Net migration has fallen to the lowest level in three years in the wake of the Brexit referendum, with the current annual figure standing at 246,000 per year. This is down by 81,000 since the last time this data was recorded. This drop has mostly been caused by those of mainland European descent returning to their home countries as a result of perceived anti-immigrant attitudes as a consequence of us taking the decision to put power back into our own hands by voting for Brexit.
However, do not be too excited. Net migration is the total amount of people entering the country minus those who have left. When we look at the gross migration, the figure stands at around 600,000. Per year. Now bear in mind that these immigrants are primarily of non-European descent, and the fact that more and more white Britons are abandoning their homeland and taking up residence elsewhere. The situation is much worse than the net migration data shows.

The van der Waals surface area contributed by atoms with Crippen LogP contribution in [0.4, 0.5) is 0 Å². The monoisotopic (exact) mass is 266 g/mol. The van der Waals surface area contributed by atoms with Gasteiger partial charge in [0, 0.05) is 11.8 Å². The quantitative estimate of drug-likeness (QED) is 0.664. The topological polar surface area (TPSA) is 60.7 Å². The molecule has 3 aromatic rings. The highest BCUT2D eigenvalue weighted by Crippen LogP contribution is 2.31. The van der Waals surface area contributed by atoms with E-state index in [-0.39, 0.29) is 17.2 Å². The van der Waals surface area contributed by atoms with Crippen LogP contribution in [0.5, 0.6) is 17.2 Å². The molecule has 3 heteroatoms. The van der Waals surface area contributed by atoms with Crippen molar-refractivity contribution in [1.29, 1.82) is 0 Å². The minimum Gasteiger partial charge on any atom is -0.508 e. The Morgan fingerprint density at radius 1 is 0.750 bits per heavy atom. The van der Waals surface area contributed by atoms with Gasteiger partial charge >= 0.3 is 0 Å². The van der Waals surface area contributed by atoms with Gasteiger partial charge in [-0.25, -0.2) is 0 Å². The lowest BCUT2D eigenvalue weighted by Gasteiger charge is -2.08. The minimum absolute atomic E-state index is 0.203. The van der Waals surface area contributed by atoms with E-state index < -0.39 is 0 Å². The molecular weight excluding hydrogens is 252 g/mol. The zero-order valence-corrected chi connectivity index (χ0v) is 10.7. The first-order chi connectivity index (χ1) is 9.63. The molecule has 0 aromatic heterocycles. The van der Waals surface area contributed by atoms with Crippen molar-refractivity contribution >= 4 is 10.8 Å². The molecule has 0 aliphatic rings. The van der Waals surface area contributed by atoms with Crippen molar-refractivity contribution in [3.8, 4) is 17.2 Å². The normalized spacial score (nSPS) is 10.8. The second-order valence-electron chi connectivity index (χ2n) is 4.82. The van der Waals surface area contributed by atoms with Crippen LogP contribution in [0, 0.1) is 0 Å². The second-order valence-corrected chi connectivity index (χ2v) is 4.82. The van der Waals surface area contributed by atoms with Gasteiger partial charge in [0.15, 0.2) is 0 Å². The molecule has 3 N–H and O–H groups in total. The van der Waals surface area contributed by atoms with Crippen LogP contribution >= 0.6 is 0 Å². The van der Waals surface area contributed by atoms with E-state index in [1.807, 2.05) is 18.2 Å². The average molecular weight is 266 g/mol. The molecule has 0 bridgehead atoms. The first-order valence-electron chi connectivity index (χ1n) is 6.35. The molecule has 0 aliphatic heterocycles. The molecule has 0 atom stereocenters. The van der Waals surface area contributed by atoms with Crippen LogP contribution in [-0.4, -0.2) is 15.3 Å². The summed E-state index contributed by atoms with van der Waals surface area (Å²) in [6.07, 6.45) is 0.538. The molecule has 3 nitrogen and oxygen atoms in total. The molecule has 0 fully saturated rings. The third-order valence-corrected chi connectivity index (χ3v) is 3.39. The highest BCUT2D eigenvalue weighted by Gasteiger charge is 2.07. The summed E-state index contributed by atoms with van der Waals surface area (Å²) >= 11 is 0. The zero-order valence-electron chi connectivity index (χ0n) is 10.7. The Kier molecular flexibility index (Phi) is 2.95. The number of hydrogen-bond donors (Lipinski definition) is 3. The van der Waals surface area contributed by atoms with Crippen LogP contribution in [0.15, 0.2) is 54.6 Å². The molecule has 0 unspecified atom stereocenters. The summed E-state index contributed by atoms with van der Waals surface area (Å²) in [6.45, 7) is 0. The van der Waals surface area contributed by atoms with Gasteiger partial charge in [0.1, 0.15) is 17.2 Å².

What needs to happen is this: all people of non-British descent must be barred from entering the nation. After that, immigrants and those of non-British descent need to consider leaving Britain, and applying their skills in their ancestral homes. It’s a win-win situation. Our culture, people, and way of life remain preserved, and the countries of origin for these immigrants benefit from their skills. Brexit is the first step in this grand plan, but that does not mean we cannot look forward to what is to come.
However, a self-imposed exodus of all non-Britons is incredibly unlikely in the foreseeable future. The best case scenario in the short term is for net migration to continue to drop – the same with gross migration. The government has declared their intent to cut net migration to “the tens of thousands”. Will they follow through and deliver further? Can we trust a ‘remainer’ Prime Minister from a party with… certain links? Or will the migration rate increase? We must remain vigilant and call out the government when it acts against our goals.